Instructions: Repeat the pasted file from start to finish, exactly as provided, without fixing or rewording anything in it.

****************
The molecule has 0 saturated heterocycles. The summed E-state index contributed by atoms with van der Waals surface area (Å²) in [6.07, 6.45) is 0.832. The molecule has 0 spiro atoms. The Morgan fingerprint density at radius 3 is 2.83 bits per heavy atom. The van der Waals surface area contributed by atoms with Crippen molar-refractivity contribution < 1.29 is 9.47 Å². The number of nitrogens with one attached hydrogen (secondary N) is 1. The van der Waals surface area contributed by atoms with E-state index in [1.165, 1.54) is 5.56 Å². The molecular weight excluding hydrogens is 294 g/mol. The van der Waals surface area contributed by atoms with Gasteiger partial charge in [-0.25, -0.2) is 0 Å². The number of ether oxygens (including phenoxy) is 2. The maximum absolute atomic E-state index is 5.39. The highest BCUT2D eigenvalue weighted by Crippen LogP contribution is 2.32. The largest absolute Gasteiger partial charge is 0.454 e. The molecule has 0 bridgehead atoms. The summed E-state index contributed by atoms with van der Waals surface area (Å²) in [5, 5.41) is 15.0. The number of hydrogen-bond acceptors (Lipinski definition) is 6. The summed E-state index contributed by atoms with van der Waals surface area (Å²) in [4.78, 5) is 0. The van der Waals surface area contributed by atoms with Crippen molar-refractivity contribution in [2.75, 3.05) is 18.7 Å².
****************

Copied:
The molecule has 0 saturated heterocycles. The summed E-state index contributed by atoms with van der Waals surface area (Å²) in [6.07, 6.45) is 0.832. The molecule has 0 spiro atoms. The Morgan fingerprint density at radius 3 is 2.83 bits per heavy atom. The van der Waals surface area contributed by atoms with Crippen molar-refractivity contribution < 1.29 is 9.47 Å². The number of nitrogens with one attached hydrogen (secondary N) is 1. The van der Waals surface area contributed by atoms with E-state index in [1.165, 1.54) is 5.56 Å². The molecular weight excluding hydrogens is 294 g/mol. The van der Waals surface area contributed by atoms with Gasteiger partial charge in [-0.25, -0.2) is 0 Å². The number of ether oxygens (including phenoxy) is 2. The maximum absolute atomic E-state index is 5.39. The highest BCUT2D eigenvalue weighted by Crippen LogP contribution is 2.32. The largest absolute Gasteiger partial charge is 0.454 e. The molecule has 0 bridgehead atoms. The summed E-state index contributed by atoms with van der Waals surface area (Å²) in [5, 5.41) is 15.0. The number of hydrogen-bond acceptors (Lipinski definition) is 6. The summed E-state index contributed by atoms with van der Waals surface area (Å²) in [4.78, 5) is 0. The van der Waals surface area contributed by atoms with Crippen molar-refractivity contribution in [2.75, 3.05) is 18.7 Å².